Among the throngs that gathered to brave the mid-Atlantic-winter chill, two groups of young entrepreneurs from San Francisco were on the verge of not just watching history but making it. The three founders of a little-known website called Airbedandbreakfast.com decided to attend at the last minute. Brian Chesky, Joe Gebbia, and Nathan Blecharczyk convinced a friend, Michael Seibel, the CEO of the streaming-video site Justin.tv, to go with them. They were all in their midtwenties and had no tickets to the festivities, or winter clothes, or even a firm grasp of the week’s schedule. But they thought they saw an opportunity. Their company had limped along for over a year with little to show for it. Now, the eyes of the world would be on the nation’s capital and they wanted to take advantage. They found a cheap crash pad in DC, an apartment in a drafty three-floor house near Howard University that, like so many other homes during that desperate time, was in foreclosure.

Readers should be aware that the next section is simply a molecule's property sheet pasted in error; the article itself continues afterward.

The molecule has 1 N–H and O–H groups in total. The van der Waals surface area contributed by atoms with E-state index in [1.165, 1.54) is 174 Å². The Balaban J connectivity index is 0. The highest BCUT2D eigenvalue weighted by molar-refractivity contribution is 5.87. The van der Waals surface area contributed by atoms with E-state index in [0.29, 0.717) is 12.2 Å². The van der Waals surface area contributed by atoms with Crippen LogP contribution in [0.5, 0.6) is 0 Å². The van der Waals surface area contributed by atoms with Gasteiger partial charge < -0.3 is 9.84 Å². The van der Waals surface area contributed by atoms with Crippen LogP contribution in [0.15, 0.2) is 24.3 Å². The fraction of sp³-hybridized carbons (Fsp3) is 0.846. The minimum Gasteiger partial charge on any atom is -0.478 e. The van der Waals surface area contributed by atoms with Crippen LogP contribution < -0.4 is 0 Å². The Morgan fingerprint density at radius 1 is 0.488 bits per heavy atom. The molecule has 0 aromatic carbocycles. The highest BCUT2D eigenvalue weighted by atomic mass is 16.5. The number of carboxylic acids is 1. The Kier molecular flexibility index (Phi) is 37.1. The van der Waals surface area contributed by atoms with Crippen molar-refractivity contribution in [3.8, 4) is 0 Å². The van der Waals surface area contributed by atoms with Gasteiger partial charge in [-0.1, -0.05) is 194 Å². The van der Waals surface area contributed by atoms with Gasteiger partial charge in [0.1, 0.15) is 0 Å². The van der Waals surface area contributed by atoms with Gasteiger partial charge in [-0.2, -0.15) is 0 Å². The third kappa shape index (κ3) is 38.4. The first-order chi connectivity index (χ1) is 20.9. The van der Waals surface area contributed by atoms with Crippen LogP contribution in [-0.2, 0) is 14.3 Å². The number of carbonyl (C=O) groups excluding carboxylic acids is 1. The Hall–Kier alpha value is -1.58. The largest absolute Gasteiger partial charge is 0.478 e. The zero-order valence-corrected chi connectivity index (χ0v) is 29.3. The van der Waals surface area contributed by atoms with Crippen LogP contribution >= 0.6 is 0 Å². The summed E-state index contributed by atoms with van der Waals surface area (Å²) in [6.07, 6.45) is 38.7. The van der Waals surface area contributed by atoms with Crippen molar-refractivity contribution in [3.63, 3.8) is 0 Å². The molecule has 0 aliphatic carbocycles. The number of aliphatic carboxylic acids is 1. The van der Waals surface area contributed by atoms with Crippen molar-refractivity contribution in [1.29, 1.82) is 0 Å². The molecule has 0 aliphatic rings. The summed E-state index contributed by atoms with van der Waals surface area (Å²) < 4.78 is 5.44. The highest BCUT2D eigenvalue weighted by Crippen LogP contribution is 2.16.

Along the way, Chesky thanked Tiendung Le for being “open-minded” and agreeing to try the apartment-sharing website. Tiendung Le was surprised by that and recalled it years later. “I was not aware of the fact that I was open-minded. We were students in Austin. We tended to be open to new things.” The next day Chesky left the apartment and decided to stay in Austin to meet one of Gebbia’s former roommates, a man who worked for the video website Justin.tv and had a room at the Hilton. Somehow, there was a miscommunication—Chesky couldn’t find him, and late at night he ended up preparing to sleep in the hotel lobby. But the friend and his colleague, a well-connected entrepreneur named Michael Seibel, finally found him and invited him up to their swank hotel suite. It was there, recovering after his brush with a night of inadvertent homelessness and somehow undeterred by his failure to drum up new business at the conference, that Chesky saw his luck finally start to change.